Rebetiko > Arghile mou > Hasiklidika Introduction

Hasiklidika Rembetika

By Suzanne Aulin & Peter Vejleskov

1 Introduction

Gentlemen, our objective is to present a comprehensive, reliable and argued anthology of pre-war rebetiko songs that have as their main subject hashish smoking and use of hard narcotics. Then we considered it advisable to include a detailed analysis of the styles and issues of the songs.

We recognize we owe a debt to the book by Stathis Gauntlett, "Rebetika - Carmina Graeciae Recentioris", which is a revised publication of a doctoral thesis that was submitted in 1978 to the University of Oxford. As far as we know the present study constitutes the first presentation in Greek of the basic contribution of Gauntlett to the study of rebetiko song.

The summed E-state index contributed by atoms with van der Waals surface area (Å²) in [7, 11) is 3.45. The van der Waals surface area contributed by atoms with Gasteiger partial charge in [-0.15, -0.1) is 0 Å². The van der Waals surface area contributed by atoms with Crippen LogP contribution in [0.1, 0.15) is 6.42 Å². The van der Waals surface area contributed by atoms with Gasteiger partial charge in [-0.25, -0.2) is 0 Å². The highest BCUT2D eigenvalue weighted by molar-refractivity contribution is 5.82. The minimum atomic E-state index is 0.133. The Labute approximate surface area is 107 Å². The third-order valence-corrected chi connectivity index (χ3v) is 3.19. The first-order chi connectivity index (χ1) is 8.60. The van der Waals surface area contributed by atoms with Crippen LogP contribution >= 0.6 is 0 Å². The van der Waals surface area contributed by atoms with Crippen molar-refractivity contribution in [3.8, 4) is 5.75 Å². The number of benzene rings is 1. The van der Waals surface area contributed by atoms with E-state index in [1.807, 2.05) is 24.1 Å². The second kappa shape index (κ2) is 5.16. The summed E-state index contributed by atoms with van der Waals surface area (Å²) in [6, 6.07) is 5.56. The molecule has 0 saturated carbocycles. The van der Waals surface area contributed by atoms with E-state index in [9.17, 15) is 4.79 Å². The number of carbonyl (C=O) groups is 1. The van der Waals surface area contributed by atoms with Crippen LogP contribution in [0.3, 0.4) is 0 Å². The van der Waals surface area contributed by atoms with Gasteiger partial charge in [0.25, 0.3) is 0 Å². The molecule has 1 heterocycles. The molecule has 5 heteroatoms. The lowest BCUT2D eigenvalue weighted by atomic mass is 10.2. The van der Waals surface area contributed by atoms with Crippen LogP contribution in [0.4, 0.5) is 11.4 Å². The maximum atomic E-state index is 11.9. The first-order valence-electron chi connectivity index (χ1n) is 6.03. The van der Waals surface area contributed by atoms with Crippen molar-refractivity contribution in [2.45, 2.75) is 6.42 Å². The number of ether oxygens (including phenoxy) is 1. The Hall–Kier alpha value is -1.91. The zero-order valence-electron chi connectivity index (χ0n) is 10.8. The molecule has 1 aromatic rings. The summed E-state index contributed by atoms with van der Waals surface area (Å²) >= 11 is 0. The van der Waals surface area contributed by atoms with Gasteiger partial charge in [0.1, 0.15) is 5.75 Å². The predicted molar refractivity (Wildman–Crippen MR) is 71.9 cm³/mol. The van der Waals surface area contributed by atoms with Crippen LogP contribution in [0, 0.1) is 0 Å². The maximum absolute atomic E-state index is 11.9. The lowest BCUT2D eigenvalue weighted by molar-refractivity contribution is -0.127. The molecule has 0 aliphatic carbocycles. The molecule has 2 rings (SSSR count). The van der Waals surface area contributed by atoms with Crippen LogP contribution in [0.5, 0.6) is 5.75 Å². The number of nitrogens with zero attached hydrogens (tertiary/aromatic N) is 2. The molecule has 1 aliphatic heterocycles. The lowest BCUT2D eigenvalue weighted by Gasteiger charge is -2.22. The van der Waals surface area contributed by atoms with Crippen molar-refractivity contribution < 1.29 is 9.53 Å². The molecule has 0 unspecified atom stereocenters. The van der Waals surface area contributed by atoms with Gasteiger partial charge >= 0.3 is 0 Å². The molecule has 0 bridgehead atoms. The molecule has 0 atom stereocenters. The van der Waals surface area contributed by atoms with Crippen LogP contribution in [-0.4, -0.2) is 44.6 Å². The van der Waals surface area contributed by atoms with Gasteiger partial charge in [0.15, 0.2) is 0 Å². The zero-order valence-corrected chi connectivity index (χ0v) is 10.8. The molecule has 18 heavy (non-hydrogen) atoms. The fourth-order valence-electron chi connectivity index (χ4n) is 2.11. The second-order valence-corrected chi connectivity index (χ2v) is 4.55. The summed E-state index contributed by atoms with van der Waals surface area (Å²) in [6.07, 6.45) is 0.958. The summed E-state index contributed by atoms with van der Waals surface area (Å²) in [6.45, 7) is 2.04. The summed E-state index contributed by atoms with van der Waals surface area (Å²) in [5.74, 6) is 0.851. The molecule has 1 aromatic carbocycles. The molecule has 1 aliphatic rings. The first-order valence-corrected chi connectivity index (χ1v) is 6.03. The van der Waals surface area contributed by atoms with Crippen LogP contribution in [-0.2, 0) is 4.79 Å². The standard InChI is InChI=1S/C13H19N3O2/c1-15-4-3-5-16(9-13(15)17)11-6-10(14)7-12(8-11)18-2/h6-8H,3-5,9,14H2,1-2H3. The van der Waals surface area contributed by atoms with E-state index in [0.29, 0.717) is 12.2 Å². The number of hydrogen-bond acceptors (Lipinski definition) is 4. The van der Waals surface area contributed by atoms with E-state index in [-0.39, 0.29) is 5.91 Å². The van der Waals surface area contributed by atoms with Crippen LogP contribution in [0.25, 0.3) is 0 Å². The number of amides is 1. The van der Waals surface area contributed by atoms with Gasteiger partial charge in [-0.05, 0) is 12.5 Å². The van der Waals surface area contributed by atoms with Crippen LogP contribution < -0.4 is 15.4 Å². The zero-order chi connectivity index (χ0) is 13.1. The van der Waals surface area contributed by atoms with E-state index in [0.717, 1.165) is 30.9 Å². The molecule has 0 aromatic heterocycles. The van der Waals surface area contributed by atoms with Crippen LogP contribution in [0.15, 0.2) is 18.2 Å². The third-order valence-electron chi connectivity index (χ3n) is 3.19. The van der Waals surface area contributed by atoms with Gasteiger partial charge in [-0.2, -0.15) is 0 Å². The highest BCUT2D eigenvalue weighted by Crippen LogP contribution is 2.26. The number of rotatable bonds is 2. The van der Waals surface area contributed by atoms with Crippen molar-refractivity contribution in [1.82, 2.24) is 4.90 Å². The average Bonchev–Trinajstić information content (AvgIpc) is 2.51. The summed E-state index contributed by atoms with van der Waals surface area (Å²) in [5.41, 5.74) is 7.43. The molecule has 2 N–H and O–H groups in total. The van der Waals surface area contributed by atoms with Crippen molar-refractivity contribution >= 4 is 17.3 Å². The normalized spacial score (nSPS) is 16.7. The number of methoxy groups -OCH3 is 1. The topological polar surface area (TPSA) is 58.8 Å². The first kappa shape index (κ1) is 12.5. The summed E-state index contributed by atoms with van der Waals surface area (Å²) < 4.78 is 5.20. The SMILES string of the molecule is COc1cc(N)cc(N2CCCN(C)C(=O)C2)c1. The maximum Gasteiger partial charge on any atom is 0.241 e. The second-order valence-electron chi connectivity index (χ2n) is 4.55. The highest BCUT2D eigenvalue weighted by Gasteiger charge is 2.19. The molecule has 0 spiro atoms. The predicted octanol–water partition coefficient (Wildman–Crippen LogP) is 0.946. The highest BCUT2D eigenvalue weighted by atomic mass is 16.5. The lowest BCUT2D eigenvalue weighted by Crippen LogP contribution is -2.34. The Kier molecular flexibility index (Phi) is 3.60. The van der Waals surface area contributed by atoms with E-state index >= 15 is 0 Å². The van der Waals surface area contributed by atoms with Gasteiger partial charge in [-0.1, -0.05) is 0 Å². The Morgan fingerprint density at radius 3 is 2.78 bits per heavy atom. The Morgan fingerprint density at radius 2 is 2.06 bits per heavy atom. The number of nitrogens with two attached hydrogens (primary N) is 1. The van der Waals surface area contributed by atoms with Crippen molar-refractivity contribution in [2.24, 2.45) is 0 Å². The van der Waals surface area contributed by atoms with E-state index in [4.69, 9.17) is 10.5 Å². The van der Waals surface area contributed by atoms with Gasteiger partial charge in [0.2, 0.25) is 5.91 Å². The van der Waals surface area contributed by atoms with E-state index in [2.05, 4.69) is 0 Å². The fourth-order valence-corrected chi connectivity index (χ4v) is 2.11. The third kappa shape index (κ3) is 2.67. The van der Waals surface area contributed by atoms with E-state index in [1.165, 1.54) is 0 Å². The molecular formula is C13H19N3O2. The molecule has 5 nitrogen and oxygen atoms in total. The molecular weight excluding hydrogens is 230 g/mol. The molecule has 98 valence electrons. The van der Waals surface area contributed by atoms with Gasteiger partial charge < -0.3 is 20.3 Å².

In the search for songs we realised that the texts of the anthologies that were published in Greece are generally questionable. Consequently we preferred to include fundamental songs which we transferred ourselves from republished original disks. (1) The work of Gauntlett also contains an extensive anthology of songs. From the songs that we heard and those Gauntlett has transferred from old disks and from tape recordings, we realised that the quality of his transcriptions was so good that we decided to include his nine songs that we did not have the occasion to hear ourselves. (2) Gauntlett's book is also distinguished in that it reports the instrumentation and, whenever it is possible, also the singer. In this way it gives more complete documentation than the other anthologies.